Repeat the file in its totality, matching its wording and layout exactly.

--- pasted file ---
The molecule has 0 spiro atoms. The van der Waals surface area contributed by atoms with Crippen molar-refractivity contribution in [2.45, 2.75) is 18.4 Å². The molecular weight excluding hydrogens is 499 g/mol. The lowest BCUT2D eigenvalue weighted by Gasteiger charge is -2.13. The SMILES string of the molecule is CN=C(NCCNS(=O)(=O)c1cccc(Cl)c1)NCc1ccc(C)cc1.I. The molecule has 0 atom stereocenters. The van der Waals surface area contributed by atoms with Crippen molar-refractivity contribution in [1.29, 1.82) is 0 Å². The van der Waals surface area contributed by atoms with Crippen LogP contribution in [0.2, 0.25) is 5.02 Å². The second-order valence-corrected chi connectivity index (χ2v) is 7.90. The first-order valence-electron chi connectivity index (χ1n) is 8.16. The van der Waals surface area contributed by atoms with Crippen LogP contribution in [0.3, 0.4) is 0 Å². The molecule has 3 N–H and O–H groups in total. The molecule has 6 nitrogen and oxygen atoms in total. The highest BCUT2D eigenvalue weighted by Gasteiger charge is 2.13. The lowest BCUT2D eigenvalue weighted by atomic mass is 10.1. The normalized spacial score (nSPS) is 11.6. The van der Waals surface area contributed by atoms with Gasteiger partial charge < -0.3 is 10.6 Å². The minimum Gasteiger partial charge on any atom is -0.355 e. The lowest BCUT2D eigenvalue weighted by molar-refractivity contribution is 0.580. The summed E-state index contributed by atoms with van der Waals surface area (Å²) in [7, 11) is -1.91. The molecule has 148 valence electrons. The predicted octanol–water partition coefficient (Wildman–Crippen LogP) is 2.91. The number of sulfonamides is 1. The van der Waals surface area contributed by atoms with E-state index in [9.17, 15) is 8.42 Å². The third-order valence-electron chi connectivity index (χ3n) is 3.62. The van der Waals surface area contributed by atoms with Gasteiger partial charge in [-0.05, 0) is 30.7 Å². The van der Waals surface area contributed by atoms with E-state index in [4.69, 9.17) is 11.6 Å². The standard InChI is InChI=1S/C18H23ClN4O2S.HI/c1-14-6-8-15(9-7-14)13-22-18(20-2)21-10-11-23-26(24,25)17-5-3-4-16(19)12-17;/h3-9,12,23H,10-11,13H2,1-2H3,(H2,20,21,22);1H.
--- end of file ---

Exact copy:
The molecule has 0 spiro atoms. The van der Waals surface area contributed by atoms with Crippen molar-refractivity contribution in [2.45, 2.75) is 18.4 Å². The molecular weight excluding hydrogens is 499 g/mol. The lowest BCUT2D eigenvalue weighted by Gasteiger charge is -2.13. The SMILES string of the molecule is CN=C(NCCNS(=O)(=O)c1cccc(Cl)c1)NCc1ccc(C)cc1.I. The molecule has 0 atom stereocenters. The van der Waals surface area contributed by atoms with Crippen molar-refractivity contribution in [1.29, 1.82) is 0 Å². The van der Waals surface area contributed by atoms with Crippen LogP contribution in [0.2, 0.25) is 5.02 Å². The second-order valence-corrected chi connectivity index (χ2v) is 7.90. The first-order valence-electron chi connectivity index (χ1n) is 8.16. The van der Waals surface area contributed by atoms with Crippen LogP contribution in [0.3, 0.4) is 0 Å². The molecule has 3 N–H and O–H groups in total. The molecule has 6 nitrogen and oxygen atoms in total. The highest BCUT2D eigenvalue weighted by Gasteiger charge is 2.13. The lowest BCUT2D eigenvalue weighted by atomic mass is 10.1. The normalized spacial score (nSPS) is 11.6. The van der Waals surface area contributed by atoms with Gasteiger partial charge < -0.3 is 10.6 Å². The minimum Gasteiger partial charge on any atom is -0.355 e. The lowest BCUT2D eigenvalue weighted by molar-refractivity contribution is 0.580. The summed E-state index contributed by atoms with van der Waals surface area (Å²) in [7, 11) is -1.91. The molecule has 148 valence electrons. The predicted octanol–water partition coefficient (Wildman–Crippen LogP) is 2.91. The number of sulfonamides is 1. The van der Waals surface area contributed by atoms with E-state index in [9.17, 15) is 8.42 Å². The third-order valence-electron chi connectivity index (χ3n) is 3.62. The van der Waals surface area contributed by atoms with Gasteiger partial charge in [-0.05, 0) is 30.7 Å². The van der Waals surface area contributed by atoms with E-state index in [4.69, 9.17) is 11.6 Å². The standard InChI is InChI=1S/C18H23ClN4O2S.HI/c1-14-6-8-15(9-7-14)13-22-18(20-2)21-10-11-23-26(24,25)17-5-3-4-16(19)12-17;/h3-9,12,23H,10-11,13H2,1-2H3,(H2,20,21,22);1H.